The phrase 'only in France' is particularly used to denote an unusual cultural aspect of the country. Let's delve in at PumpjackPiddlewick

There’s a saying amongst expats here ‘Only in France…’. It’s used to mean when you see something that to you is unsual, but to the French is normal. Sometimes it is applied to language too, under the same reasoning, but it’s not used quite as much.

Cultural differences are always fun to explore. We may not like all of them, but many we love and adopt wholeheartedly if we can.

What is normal?

If you are a visitor to a foreign culture, simply remember that their history was different from yours. And it is often history that shapes what we think of as ‘normal’ today. But what is one persons normal may not be anothers.

Sometimes it surprises us what others do. There may even be an ‘ah-ha’ moment when you think, now why don’t we do that? And if we don’t do it, it may be interesting to delve into why.

Doing it Differently

Much is often made of France’s way of doing things ‘different’. Southern Fried French highlighted some fun images in their own blog post ‘Only in France’. They make mention of dogs being allowed in restaurants. Or that those living in cities hang their laundry on lines outside their windows. (Though this latter is true in many european cities, not only in France.)

Along those lines, my favourite is the hanging the duvet out the window on a sunny morning. In keeping with this, it is also common to open windows and shutters to let fresh air in for a while each day, even in winter. So whilst the window is open, why not air your bed linen? (Tick, yup adopted that one.)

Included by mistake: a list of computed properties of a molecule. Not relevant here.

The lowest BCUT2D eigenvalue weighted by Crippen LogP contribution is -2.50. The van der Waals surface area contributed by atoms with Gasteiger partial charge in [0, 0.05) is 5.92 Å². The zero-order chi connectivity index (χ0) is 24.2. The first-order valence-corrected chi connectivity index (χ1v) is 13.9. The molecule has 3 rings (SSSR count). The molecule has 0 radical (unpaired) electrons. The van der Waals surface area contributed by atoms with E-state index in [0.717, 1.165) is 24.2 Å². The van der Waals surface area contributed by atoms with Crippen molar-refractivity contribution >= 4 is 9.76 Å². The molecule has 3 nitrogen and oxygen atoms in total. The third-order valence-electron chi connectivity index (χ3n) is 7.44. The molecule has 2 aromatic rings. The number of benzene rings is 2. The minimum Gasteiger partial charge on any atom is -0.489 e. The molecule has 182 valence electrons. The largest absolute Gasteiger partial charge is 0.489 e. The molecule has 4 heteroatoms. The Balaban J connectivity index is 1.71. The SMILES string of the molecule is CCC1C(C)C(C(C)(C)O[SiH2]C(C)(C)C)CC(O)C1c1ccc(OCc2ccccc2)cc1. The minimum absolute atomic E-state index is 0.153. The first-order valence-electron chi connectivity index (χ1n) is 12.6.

The French Don’t Litter

Another favourite is a very subtle one. Next time you are walking in France, take a note of the odd glove, scarf, hub cap, really anything. It will have been strategically placed where an owner can find it should they return to where they lost it.

In general, litter is not prevalent in France, particularly compared to say the UK or USA. So it becomes more noticeable when something is ‘left behind’. But it won’t be left where ever it may have dropped. Instead, someone (maybe even me now) will have picked it up and put it at eye level. On a windowsill, fence post, or mailbox for example. And if you are the owner of the windowsill, it would never occur to you to remove it. You’ll leave it there for at least a week in case the person comes back to try to find it.

More Fab Findings

I mentioned in our Fab Findings from France Facebook Group recently about the ‘need’ to say hello to everyone here. Truly an only in France need that took some getting used to when I first moved to my village.

Every person I meet, whether walking dogs or simply heading to the shops, I have to say hello to. Mostly it’s a passing ‘Bonjour’. But if I know them it may get boosted to a ‘Bonjour. Ca va?’ (Hello, how are you.) There’s even a greeting to encompass everyone ‘Bonjour Messieurs-dames’ (Hello all men and women, or really everyone.)

And if you really know them, well it’s rude not to stop and have a chat. At least in France.

If you would like to see more Fab Findings from France, do please come along to our Facebook Group. The topics we look in on centre around culture, history, language, food and wine, and much more.


If you enjoy my French life insights, please consider nourishing my writings by joining me on Patreon. And speaking of Only in France, you’ll find some truly quirky and very French things in My Shop. Go on, have a browse…


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